EBRI Issue Brief

Long-Term Care Financing and the Private Insurance Market

Aug 1, 1991 24  pages


  • The number of individuals with long-term care insurance policies grew from 815,000 in 1987 to nearly 2 million in 1990. The number of companies selling long-term care insurance nearly doubled over the same period, from 75 to 143.
  • Nursing home expenditures totaled $47.9 billion in 1989, of which fully 45 percent was financed through consumer out-of-pocket payments. Most of the remainder (43 percent) was financed through the Medicaid program.
  • Although the long-term care insurance market is currently dominated by policies that are sold individually or through associations, employer-sponsored plans offer several benefits over individual policies and could potentially dominate the market in the future.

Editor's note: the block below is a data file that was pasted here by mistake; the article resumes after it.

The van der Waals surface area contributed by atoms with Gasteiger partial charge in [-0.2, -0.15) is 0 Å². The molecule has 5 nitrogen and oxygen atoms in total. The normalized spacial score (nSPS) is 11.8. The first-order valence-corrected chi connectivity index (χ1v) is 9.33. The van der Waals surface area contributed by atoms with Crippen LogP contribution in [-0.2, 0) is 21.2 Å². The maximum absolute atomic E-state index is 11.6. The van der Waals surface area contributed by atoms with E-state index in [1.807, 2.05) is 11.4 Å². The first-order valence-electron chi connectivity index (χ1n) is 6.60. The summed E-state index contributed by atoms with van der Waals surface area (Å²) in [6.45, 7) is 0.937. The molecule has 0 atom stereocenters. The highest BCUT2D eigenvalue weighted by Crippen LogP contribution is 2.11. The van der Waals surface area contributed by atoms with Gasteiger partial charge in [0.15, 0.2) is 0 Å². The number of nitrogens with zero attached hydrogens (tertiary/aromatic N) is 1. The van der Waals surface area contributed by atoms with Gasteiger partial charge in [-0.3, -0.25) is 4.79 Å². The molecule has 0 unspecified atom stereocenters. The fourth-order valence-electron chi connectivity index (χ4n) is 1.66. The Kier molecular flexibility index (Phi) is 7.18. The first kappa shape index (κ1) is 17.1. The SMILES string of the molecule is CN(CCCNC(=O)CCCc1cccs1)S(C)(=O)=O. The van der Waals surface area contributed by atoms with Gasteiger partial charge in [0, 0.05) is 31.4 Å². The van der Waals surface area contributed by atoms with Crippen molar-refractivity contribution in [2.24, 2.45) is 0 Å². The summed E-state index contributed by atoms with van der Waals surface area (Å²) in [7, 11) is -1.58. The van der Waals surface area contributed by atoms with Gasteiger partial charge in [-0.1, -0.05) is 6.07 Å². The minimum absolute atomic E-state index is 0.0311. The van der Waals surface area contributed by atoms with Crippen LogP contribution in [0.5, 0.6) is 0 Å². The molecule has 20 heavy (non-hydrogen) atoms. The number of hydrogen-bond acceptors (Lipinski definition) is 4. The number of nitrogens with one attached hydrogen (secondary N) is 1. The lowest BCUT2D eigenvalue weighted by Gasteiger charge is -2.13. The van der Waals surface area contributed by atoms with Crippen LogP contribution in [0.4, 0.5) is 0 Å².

• Newer long-term care insurance policies no longer include many of the restrictions imposed on earlier products, such as limitations on preexisting conditions, prior hospitalization as a prequisite for nursing home coverage, and/or skilled nursing care as a prerequisite for home- or community-based care.
  • Ambiguity surrounding the tax treatment of long-term care insurance might be an impediment to the market for long-term care insurance—particularly employer-based group insurance. This possibility has led policymakers and private industry to call for clarification of the tax code.
  • Currently the subsidy for out-of-pocket long-term care is limited to the dependent care tax credit and expenses paid from a dependent care spending account—both applicable only under specific circumstances.